This announcement is a confirmation of what many in the off-grid solar market have been saying for quite some time: it’s all about unlocking finance. That’s why the solar industry continues to demand $500 million from the World Bank in order to catalyze growth. (You can support their call by signing our petition here). Of course with millions flowing into the solar market from a variety of sources, they’re not exactly waiting for international financial institutions to make a move.

But enterprise financing is just one piece of the puzzle. Access to financing for everyday consumers is just as critical to unlock solar for the masses. That’s because the upfront costs of solar technology can often times leave these clean off-grid energy products out of reach for many.

That’s why d.light is doubling down on its success by announcing a new initiative that will focus on integrating advanced product technology and service offerings for a full range of payment systems, including microloans, self-help groups, top-up cards, and mobile money. Making solar financing as easy as possible for customers is the best way to get solar power into their hands.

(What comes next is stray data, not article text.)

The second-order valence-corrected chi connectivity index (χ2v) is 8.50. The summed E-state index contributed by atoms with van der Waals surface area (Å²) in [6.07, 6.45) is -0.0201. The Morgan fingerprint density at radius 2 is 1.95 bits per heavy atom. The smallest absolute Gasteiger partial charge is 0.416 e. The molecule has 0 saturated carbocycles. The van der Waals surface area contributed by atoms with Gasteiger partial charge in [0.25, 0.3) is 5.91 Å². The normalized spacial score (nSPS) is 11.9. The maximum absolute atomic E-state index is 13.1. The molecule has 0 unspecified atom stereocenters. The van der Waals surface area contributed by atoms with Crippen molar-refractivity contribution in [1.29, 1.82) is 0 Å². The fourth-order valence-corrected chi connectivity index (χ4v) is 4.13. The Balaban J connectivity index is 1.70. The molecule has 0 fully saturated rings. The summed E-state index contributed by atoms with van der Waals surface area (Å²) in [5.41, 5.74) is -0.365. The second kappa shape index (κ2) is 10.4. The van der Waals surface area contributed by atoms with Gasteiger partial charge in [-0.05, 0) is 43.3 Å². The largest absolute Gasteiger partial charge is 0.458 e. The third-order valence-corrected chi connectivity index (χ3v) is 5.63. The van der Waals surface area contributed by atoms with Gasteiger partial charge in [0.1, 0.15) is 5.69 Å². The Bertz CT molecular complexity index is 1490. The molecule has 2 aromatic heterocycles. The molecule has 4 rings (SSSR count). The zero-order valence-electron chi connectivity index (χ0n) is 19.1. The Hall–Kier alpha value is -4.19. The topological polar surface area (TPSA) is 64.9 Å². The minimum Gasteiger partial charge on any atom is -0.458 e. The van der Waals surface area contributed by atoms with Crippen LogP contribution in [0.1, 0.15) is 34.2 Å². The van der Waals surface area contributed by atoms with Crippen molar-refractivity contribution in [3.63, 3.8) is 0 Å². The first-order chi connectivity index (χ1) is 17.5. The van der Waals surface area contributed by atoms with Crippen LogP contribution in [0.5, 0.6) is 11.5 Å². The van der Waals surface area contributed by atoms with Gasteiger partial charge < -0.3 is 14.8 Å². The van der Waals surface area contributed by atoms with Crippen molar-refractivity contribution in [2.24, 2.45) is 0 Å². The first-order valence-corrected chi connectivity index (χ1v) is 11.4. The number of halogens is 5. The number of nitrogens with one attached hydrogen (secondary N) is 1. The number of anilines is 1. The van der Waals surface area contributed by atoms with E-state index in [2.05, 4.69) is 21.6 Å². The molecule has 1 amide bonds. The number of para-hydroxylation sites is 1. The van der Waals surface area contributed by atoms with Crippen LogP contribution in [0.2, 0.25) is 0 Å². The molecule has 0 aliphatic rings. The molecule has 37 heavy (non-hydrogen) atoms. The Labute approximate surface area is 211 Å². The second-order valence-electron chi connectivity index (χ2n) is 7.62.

The new initiative, dubbed ‘Energy Access Accelerator’, will be led by d.light’s President, Ned Tozun, and Managing Director of Global Consumer Finance, Sateesh Kumar. Mr. Kumar is a former Executive Vice President of SKS Microfinance, one of the largest public microfinance institutions in the world.

And by unlocking consumer finance, that means unlocking this $12 billion solar market.

According to Donn Tice, Chairman and CEO of d.light, the  “Energy Access Accelerator will be focused on scaling distributed energy solutions. Scale requires a consistent user experience, reliable energy and flexible payment options.”

With over six million solar products currently being used around the world -- serving an estimated 36 million people -- d.light knows a little something about scale. But until now, pay-as-you-go finance, currently 20 percent of d.light’s sales, was a relatively minor arrow in the companies quiver.

With this announcement, that’s set to change, and it’s a potent signal of the emergence of consumer finance in the beyond the grid marketplace.

--Justin Guay, Associate Director, International Climate Program

 

How much water is poisoned to produce a barrel of tar sands? Just ask Pepsi.

Mon, 07/21/2014 - 07:00 AM

PepsiOver the last year, activists have been pushing PepsiCo and other companies using tar sands in their massive corporate vehicle fleets to do the right thing and stop using this dirty source of fuel that's poisoning our water, our climate, and our communities.

You might remember when activists unveiled a Pepsi can re-design in the hottest spots of San Francisco and New York City to highlight the company's use of tar sands.

You might remember when a no tar sands protest showed up outside the door of an environmental conference for the food and beverage industry that PepsiCo sponsored.

You might remember when we showed up at PepsiCo's annual shareholder meeting to speak in front of the board and share firsthand the impacts of tar sands on refinery communities.